Matthew Zingg

Ars Poetica in Marfa, Texas
by Matthew Zingg

Here are the raw, tan hands of the desert, a little scrubweed
stuck in its fingernails, and a great lashing of sun.

In the distance, a shawl of thunderclouds dresses the horizon,
curls low over the knuckled hills. Past that a different terrain,

a chill before creation, a place not mine since I’ve yet to travel
that far. Soon enough it will be dark and I’ll know

the strange lights which throw themselves across the night (other-
worldly visitors perhaps) are only mirrors for my eyes.

But where could I be? The life I wove into the land, the blood
I strung along fault lines and the veins of silver, the flush

I gave the evening bird, the sigh I put to the wind, all me.
And the littleness of my heart too. Though still,

I say this because I could and wanted to, because seeing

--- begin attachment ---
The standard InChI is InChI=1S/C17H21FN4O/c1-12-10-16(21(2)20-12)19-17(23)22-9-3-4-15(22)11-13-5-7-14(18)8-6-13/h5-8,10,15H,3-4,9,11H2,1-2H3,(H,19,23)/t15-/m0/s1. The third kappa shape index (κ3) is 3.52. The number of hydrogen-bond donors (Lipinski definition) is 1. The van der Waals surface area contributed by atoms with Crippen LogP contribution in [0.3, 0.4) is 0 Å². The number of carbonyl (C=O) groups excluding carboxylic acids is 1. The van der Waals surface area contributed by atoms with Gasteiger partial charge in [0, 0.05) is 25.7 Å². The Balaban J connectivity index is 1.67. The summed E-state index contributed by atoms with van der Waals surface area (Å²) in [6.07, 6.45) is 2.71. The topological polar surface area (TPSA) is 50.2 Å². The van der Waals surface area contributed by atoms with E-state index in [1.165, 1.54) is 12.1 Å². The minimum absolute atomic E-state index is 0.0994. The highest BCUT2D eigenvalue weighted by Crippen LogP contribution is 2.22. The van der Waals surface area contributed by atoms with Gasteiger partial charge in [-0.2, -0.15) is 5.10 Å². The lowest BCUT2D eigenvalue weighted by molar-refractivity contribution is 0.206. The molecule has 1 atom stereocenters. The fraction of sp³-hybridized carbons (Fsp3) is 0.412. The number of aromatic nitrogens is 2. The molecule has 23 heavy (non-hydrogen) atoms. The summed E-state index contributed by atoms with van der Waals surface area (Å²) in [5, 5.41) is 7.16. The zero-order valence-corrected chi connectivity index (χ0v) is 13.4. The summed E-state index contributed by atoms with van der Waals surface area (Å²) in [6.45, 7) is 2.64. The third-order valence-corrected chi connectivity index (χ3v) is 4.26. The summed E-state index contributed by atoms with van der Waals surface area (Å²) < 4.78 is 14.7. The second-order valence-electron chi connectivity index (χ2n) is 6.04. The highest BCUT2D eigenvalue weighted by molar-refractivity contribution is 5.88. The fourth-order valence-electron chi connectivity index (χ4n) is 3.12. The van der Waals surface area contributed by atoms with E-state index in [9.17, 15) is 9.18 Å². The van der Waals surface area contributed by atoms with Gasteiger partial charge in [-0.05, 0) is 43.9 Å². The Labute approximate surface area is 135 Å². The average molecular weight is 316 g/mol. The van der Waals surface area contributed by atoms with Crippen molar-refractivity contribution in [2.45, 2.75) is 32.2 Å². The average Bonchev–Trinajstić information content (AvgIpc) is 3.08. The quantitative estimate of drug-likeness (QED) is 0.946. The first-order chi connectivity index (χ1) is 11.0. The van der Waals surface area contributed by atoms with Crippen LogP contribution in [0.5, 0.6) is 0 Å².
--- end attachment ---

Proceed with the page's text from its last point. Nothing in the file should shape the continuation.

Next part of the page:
is a matter of feeling things out, not experience.

Even the Reata was a fake, its windows and doorways of sky
sculpted by the dry air, the empty skull of an illusion,

now a skeleton, an anonymous outline of lumber. After awhile
my world as well will be nothing more than rusty nails

and rotted wood, an honest notion that a separate universe
once existed in the hull of these motionless gestures.


Published in Cider Press Review, Volume 16, Issue 2.

Matthew ZinggMatthew Zingg’s work has appeared in Muzzle, Opium Magazine, The Paris-American, Everyday Genius, The Atlas Review, Blackbird, The Awl, The Rumpus, 32 Poems, and HTML Giant among others. Zingg lives in Baltimore where he curates the Federal Dust Reading Series.

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